Notes for a Poem, Oslo Pride 2022

I wanted to participate in the Pride parade, first big one since the pandemic. But I am in a mountain cabin, as Norwegian as it gets. With Martin, my blond blue-eyed best friend. Martin who is self-exiled, Norway still too small for its greatest, most colourful souls. He is visiting now, not sure we could say back home. We have gone to their family cabin for the weekend, four hours outside of Oslo. Together just the two of us here, in nature, we can say home. We arrived yesterday, on Friday. The day before, Daniel and I had participated a little bit in Oslo Pride. Bumping into friends and distant acquaintances in the Pride park, like a big family gathering, some of the members you see only once a year. The celebration in the City Hall with artists, the prime minister and more, led by my friend Noman, Norwegian-Pakistani and out. Sitting there it felt like we had come far. And I thought this must be the perfect terror spot. I felt calm.

I wake up early, always before Martin. I enjoy my mornings alone. I write about peonies. Daniel and I have peonies in the garden. Every day for the past two weeks I have watched them. The ants crawling all over them. Nurtured by sweet nectar. Protecting them from other insects in turn. They reach my navel now. The flowers unfolding more and more.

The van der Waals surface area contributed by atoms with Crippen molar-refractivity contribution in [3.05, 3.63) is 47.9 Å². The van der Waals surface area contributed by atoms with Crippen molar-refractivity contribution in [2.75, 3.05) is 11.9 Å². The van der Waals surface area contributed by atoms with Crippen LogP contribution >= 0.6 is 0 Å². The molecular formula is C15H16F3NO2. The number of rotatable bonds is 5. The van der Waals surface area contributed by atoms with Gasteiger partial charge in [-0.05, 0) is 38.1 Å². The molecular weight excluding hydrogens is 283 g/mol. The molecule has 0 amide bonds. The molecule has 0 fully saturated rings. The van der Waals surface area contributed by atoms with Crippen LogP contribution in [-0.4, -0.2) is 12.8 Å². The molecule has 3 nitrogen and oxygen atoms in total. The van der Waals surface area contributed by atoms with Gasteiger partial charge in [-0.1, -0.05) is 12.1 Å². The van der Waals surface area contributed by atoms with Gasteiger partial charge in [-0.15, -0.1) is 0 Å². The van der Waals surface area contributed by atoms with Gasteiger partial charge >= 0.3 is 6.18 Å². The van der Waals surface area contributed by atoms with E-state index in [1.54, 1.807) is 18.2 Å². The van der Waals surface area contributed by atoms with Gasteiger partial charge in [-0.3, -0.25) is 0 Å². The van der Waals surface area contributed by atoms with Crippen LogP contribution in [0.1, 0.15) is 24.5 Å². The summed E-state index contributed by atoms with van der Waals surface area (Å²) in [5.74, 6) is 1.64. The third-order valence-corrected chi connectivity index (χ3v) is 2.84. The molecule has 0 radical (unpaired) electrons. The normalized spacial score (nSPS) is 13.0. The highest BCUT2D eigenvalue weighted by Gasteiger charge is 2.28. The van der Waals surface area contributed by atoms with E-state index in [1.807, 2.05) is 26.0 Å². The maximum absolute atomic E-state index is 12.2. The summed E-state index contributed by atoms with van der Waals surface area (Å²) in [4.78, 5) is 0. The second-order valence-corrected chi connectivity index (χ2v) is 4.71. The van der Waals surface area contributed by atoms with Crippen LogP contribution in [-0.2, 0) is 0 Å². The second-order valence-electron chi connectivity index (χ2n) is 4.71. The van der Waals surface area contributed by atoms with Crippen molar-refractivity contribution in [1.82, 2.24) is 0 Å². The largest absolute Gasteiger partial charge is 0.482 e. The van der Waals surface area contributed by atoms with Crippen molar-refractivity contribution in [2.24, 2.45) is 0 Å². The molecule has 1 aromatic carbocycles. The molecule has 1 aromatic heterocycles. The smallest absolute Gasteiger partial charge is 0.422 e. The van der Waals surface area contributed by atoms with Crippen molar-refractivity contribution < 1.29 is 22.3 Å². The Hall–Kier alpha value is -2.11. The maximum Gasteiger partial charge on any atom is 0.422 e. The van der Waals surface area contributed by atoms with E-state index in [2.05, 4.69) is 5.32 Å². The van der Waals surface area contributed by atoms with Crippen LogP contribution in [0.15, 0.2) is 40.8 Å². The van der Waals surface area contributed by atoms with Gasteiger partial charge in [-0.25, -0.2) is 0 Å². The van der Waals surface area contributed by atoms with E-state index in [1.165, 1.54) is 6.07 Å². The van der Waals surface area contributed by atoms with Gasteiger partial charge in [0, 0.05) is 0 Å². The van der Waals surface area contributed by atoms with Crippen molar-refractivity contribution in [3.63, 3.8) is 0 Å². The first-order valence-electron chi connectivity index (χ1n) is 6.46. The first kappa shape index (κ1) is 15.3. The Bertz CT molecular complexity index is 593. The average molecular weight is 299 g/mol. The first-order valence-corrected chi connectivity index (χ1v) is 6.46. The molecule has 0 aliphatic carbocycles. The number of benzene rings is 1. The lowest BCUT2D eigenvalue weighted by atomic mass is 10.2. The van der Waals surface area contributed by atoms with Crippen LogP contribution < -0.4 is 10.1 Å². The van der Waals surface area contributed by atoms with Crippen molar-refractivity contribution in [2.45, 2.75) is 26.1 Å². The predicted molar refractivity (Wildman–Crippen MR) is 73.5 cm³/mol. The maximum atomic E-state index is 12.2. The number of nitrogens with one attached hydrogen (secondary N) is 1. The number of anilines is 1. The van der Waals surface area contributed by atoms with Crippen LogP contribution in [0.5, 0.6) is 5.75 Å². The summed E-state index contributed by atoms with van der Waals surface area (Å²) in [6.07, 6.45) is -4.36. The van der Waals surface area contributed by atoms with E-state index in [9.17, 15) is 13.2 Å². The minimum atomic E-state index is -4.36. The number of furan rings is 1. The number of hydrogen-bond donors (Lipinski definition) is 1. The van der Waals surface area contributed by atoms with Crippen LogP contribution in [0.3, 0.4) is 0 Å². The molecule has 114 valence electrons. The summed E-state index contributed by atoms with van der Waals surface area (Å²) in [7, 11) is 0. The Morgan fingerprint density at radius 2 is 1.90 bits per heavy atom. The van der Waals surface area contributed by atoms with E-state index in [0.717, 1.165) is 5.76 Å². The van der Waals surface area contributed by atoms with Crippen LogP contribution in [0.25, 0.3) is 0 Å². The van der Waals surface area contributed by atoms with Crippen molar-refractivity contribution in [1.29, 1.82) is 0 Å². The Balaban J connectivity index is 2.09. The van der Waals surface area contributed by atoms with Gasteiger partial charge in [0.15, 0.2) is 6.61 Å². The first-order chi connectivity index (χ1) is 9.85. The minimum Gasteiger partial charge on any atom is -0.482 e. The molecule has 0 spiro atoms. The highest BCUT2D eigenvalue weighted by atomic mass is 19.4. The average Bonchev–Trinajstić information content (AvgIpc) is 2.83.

I only check my phone after working for a couple of hours on the peony poem. I am glad I have my priorities right.

‘Grusomt,’ horrible.

‘Sjokkerende,’ shocking.

‘I hope you and Daniel are okay?’

Has something happened to Daniel? I read a text from him: ‘I got home early last night, am okay.’ I call him. There was a shooting outside London Pub in Oslo last night, two confirmed dead, several wounded. The first gay pub I went to at 20 – and still go to now and then at 42.

Not shocking.

It is typical Norwegian to be…

Only white Norwegians who constantly celebrate how good they are, how good Norway is, ‘oh, it’s horrible for women and queers in India, isn’t it, in other countries it is still so bad,’ I want to scream, only they can be surprised! And then my friends in India who believe life is so much better here. Yes, it is. And worse. At least for queers of colour who have grown up here like me. So easy to demonize – or idealize – another place, other people, to project our shadow sides elsewhere.

Missed calls, including Gjermund, a name you can really only say in Norwegian. He is crying. Through sobs I hear ‘It’s just so good to hear your voice, Vikram, you are okay.’ ‘Ja, Gjermund, okay,’ I say. I am silent, let it in, happy, sad. Kjære Gjermund. One of my dearest friends.